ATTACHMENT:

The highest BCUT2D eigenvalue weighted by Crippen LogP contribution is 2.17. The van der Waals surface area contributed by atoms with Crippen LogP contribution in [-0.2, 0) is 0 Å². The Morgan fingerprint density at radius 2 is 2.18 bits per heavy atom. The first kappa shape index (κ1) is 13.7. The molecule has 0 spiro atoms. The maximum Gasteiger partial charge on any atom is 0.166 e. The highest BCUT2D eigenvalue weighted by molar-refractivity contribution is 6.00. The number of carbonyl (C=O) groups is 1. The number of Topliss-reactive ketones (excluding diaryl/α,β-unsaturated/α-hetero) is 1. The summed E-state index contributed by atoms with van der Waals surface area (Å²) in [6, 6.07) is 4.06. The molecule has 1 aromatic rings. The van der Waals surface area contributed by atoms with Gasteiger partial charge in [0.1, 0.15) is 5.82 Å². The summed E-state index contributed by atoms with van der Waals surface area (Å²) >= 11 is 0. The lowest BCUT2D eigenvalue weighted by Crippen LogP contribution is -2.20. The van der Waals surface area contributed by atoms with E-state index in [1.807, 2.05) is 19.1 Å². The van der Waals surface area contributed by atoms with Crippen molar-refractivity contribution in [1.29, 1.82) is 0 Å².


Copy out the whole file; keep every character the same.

The highest BCUT2D eigenvalue weighted by Crippen LogP contribution is 2.17. The van der Waals surface area contributed by atoms with Crippen LogP contribution in [-0.2, 0) is 0 Å². The Morgan fingerprint density at radius 2 is 2.18 bits per heavy atom. The first kappa shape index (κ1) is 13.7. The molecule has 0 spiro atoms. The maximum Gasteiger partial charge on any atom is 0.166 e. The highest BCUT2D eigenvalue weighted by molar-refractivity contribution is 6.00. The number of carbonyl (C=O) groups is 1. The number of Topliss-reactive ketones (excluding diaryl/α,β-unsaturated/α-hetero) is 1. The summed E-state index contributed by atoms with van der Waals surface area (Å²) in [6, 6.07) is 4.06. The molecule has 1 aromatic rings. The van der Waals surface area contributed by atoms with Gasteiger partial charge in [0.1, 0.15) is 5.82 Å². The summed E-state index contributed by atoms with van der Waals surface area (Å²) >= 11 is 0. The lowest BCUT2D eigenvalue weighted by Crippen LogP contribution is -2.20. The van der Waals surface area contributed by atoms with E-state index in [1.807, 2.05) is 19.1 Å². The van der Waals surface area contributed by atoms with Crippen molar-refractivity contribution in [1.29, 1.82) is 0 Å².